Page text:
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Hakeem Olajuwon sees Dwight Howard being too patient

Nov 20, 2013, 10:58 AM EDT

Toronto Raptors v Houston Rockets Getty Images

Dwight Howard hasn’t played poorly — he’s averaging 17.2 points a game on 53.6 percent shooting, plus he’s pulling down 13.9 rebounds a game and impacting the defensive end of the floor. The Rockets are off to a good 8-4 start.

But Hakeem Olajuwon is watching from half a world away — he is in Nigeria right now working on launch of “Power Forward,” a youth program involving the NBA that will use basketball to develop health and life skills in the children there.

And Olajuwon sees a lot of missed opportunities, he told Fran Blinebury of

“Dwight has always been athletic and aggressive and he still is. But when I watch him, what I see are opportunities that he is missing. When he gets the ball, he seems to be taking his time to decide what move to make, where he should go.

“There should not be a delay for Dwight. He must be able to make a faster recognition of the situations and react immediately with a go-to move. You must move right away before the defense has a chance to set up. You must be the one making the first move so that you can force the defender to always be the one reacting.

“I thought we were doing a good job with this when we were working together over the summer and at the start of training camp. But what I see now is that when Dwight gets in competition, he has a tendency to go back to all of his old habits. He’s just doing all of the things that he did before. He needs a reminder.”

That pause has been a long running habit of Howard’s (and Blake Griffin and other bigs), when he gets the ball in the post he wants to see what the defense does then start his move. It’s easy to see that and say he is being patient in the post, which certainly is a good thing.

But moving quickly and keeping the defense off-balance is a better thing.

For now Howard is on his own, Olajuwon said he plans to return to Houston in February. And Howard will continue to put up numbers as he is clearly healthier than he was a year ago. But there are other levels for Howard to reach if he and the Rockets want to hoist up Larry O’Brien.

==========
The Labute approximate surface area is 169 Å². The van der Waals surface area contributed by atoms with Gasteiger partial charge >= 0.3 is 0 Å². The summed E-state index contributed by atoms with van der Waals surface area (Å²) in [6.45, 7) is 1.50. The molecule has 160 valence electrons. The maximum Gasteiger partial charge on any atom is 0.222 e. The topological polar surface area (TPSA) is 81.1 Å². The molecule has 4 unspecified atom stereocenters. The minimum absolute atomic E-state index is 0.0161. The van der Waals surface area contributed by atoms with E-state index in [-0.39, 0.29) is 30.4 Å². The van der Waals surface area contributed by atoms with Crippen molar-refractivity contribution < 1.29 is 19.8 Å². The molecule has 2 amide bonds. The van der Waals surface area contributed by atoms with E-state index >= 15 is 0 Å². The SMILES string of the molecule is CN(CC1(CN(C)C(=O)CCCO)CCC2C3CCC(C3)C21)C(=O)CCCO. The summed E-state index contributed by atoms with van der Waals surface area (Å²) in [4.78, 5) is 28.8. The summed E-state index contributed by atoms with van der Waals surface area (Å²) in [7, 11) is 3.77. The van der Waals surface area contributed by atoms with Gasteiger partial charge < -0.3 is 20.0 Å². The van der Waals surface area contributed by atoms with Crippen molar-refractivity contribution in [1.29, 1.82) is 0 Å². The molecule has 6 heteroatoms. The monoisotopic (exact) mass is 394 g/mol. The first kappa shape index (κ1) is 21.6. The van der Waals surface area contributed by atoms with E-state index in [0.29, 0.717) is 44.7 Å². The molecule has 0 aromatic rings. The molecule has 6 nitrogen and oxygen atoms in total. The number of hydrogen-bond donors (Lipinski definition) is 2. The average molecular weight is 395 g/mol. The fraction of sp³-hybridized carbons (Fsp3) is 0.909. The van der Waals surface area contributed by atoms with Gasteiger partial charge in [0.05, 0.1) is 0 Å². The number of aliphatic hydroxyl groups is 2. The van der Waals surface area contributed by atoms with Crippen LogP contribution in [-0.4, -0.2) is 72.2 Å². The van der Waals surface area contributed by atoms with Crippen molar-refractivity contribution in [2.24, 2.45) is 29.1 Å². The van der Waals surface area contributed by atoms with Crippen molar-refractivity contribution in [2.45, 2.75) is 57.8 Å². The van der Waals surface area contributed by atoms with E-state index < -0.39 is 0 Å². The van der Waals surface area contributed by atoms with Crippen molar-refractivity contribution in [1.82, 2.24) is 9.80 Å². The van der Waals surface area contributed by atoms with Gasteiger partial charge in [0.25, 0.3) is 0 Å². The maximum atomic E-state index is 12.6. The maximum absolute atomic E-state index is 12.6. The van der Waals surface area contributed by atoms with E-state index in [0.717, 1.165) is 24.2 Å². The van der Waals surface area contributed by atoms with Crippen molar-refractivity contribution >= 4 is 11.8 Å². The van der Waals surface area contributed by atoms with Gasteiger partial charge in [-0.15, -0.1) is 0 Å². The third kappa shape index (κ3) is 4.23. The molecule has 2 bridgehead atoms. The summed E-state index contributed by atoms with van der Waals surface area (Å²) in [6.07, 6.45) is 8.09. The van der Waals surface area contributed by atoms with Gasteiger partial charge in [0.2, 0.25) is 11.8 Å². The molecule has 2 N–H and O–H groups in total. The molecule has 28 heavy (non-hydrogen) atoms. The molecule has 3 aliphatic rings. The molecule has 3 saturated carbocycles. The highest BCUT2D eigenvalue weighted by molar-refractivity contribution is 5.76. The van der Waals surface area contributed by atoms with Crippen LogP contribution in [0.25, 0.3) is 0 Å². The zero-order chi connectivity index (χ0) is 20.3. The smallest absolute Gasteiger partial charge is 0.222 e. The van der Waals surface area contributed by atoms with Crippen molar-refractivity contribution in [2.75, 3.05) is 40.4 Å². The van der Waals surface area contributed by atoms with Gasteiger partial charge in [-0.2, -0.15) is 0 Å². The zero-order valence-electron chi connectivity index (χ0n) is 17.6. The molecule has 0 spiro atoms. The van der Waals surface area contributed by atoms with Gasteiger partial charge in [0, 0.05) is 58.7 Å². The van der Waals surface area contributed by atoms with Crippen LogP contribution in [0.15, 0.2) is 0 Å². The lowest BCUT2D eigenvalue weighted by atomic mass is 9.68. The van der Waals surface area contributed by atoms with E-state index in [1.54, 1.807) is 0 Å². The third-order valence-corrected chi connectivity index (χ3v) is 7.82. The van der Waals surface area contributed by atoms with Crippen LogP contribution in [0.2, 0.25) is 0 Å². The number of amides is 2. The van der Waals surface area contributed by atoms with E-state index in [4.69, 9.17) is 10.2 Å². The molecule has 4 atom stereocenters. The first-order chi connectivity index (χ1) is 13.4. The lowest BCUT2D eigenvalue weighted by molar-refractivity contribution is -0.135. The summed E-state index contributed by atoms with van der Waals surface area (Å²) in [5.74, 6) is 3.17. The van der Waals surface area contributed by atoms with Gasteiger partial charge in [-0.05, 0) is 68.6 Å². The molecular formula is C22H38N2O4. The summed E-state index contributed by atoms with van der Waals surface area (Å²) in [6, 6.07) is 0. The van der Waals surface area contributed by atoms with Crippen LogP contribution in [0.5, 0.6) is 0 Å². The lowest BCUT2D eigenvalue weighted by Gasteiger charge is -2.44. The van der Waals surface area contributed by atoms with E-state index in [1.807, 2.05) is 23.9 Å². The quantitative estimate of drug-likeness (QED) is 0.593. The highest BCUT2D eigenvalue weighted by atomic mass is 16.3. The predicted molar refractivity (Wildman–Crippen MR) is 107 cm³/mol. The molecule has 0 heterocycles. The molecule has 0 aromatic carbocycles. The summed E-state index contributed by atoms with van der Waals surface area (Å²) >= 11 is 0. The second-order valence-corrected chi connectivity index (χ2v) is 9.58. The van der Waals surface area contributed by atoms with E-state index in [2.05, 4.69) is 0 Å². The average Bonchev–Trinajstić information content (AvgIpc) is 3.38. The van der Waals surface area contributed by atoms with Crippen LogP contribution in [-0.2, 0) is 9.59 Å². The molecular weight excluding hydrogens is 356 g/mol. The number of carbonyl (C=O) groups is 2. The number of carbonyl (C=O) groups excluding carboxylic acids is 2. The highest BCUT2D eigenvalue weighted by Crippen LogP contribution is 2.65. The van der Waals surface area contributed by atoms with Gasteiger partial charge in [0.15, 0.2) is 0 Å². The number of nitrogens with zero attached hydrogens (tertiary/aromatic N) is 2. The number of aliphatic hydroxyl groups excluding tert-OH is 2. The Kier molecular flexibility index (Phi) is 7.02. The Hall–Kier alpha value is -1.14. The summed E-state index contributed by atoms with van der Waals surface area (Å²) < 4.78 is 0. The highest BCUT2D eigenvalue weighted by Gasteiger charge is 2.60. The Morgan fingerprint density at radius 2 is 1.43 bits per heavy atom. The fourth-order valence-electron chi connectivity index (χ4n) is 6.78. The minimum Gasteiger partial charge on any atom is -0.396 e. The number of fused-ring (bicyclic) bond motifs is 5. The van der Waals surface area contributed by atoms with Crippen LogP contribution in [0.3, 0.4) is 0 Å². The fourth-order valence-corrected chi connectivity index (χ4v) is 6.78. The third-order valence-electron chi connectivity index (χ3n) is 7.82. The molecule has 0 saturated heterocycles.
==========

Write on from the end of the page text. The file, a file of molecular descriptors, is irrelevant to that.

1. mimaiheatdynasty - Nov 20, 2013 at 11:11 AM

    Every great player gets better. LBJ started playing in the post, Kobe started playing closer to the basket, Dwade became a better mid-range shooter, CP3 developed better handles. D12 has to develop…he is till that same guy from Orlando.

  2. asimonetti88 - Nov 20, 2013 at 11:19 AM

    Will Dwight get upset again now that Hakeem has said something other than how Dwight’s the greatest thing since sliced bread?

  3. randolphinthepost - Nov 20, 2013 at 11:35 AM

    Umm you have to see how the defense is playing before you make your move. Everyone just loves to blame Dwight

    • Anoesis - Nov 20, 2013 at 7:40 PM

      A good offensive player immediately takes what the defense is giving (not set, overloaded to one side, late to rotate, etc.) and forces the defense to play his game. By trying to post up, with limited moves, Howard sacrifices one of his strengths, which is quickness. His offensive game doesn’t seem to have evolved much at all.

    • stuckonwords - Nov 21, 2013 at 9:13 AM

      Wow. You’re actually arguing against Hakeem Olajuwon about how to properly play basketball. You realize that, right? I mean…whatever credentials you think you have, at some point you have to know when to defer to someone with more knowledge and experience, y’know?

  4. eventhorizon04 - Nov 20, 2013 at 12:00 PM